The Real Reason Chris Rock Got Fired From Saturday Night Live

When the history of popular culture in the late 1900s and early 2000s is written, the first paragraph about Chris Rock, if not the first sentence about him, will probably be about the fact that he got slapped by Will Smith on stage at the Academy Awards. Of course, Rock wouldn't have been invited to host the Academy Awards — or even sit in the audience — if he wasn't a popular celebrity who could draw crowds (and TV viewers) with his penchant for impeccable comic timing and robust banter.

Rock got to his position in life by being a TV and movie actor and a stand-up comedian. He's also known for his career on "Saturday Night Live," which was surprisingly brief, considering the impact he had on the show — he was only there from 1990 to 1993, according to Project Casting. His career on the show might possibly have lasted longer, but he was fired. For whatever it's worth, he and the "SNL" producers let bygones be bygones, as he's returned to host the show and has made multiple guest appearances.

'A Ubangi Tribesman Or Whatever'

Though the 20-something Chris Rock was undoubtedly thrilled when he was hired as a featured player on "Saturday Night Live," the feeling apparently didn't last long. He wasn't the first Black actor on the sketch-comedy show, nor was he the last, but at the time, he was the only one. That was problematic for him, because the show's writers sometimes seemed to write sketches for him that were a bit much, and he refused to do some of them. "[Playing] a Ubangi tribesman or whatever" was one such example he provided on the "WTF with Marc Maron" podcast (via Uproxx).

In addition to being asked to play ridiculous caricatures, there was also the matter that, being the only Black member of the cast, such a caricature would be absent from any context. "[I] was the only Black face that was going to be seen for an hour and a half... it feels racist. It's not racist. But it just feels like it when that's all you see," he told Maron.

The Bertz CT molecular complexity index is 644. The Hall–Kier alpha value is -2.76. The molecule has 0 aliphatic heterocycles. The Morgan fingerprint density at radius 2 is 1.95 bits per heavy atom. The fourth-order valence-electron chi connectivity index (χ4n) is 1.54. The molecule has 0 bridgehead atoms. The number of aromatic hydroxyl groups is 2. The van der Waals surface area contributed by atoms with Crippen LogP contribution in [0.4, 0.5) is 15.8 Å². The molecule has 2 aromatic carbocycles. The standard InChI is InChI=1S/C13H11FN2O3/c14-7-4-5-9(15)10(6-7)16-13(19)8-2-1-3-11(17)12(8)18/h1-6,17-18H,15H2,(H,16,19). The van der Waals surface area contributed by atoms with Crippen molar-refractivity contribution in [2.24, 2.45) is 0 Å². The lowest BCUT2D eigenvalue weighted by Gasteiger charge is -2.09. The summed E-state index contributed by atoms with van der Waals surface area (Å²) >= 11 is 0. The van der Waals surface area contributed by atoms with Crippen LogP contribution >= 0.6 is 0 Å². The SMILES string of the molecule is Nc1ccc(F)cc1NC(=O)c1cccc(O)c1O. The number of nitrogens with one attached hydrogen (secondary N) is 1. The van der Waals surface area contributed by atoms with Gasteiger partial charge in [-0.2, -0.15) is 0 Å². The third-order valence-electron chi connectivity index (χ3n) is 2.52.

At the time, there was another late-night sketch comedy show that featured Black actors and Black writers called "In Living Color." Rock thought the newer show might be a better fit for him. "If you're on In Living Color and you're a Ubangi tribesman, there was a black thing before that and one right after it. There's a context," he said.

Career Suicide?

Just about every career coach will tell you that it's not best practice to make it clear that you're looking for another job while you have one. Chris Rock, however, apparently failed to get the memo. It's not clear how the people in charge at "Saturday Night Live" got wind of the fact that Rock wanted to ditch the older show for the newer one — perhaps he made no secret about it — but nevertheless, when the cat was out of the bag, he was fired, according to Uproxx.

There's bad timing, and then there's leaving a show for another show, only to have your new show get canceled. That's exactly what happened to Chris Rock; weeks after he joined "In Living Color," it was canceled, and he only appeared in six episodes, according to IMDb. Fortunately, Chris managed to turn things around in his career and not disappear into obscurity. He would go on to be a bankable, headlining actor — both on TV and in movies — and his standup career continues to this day.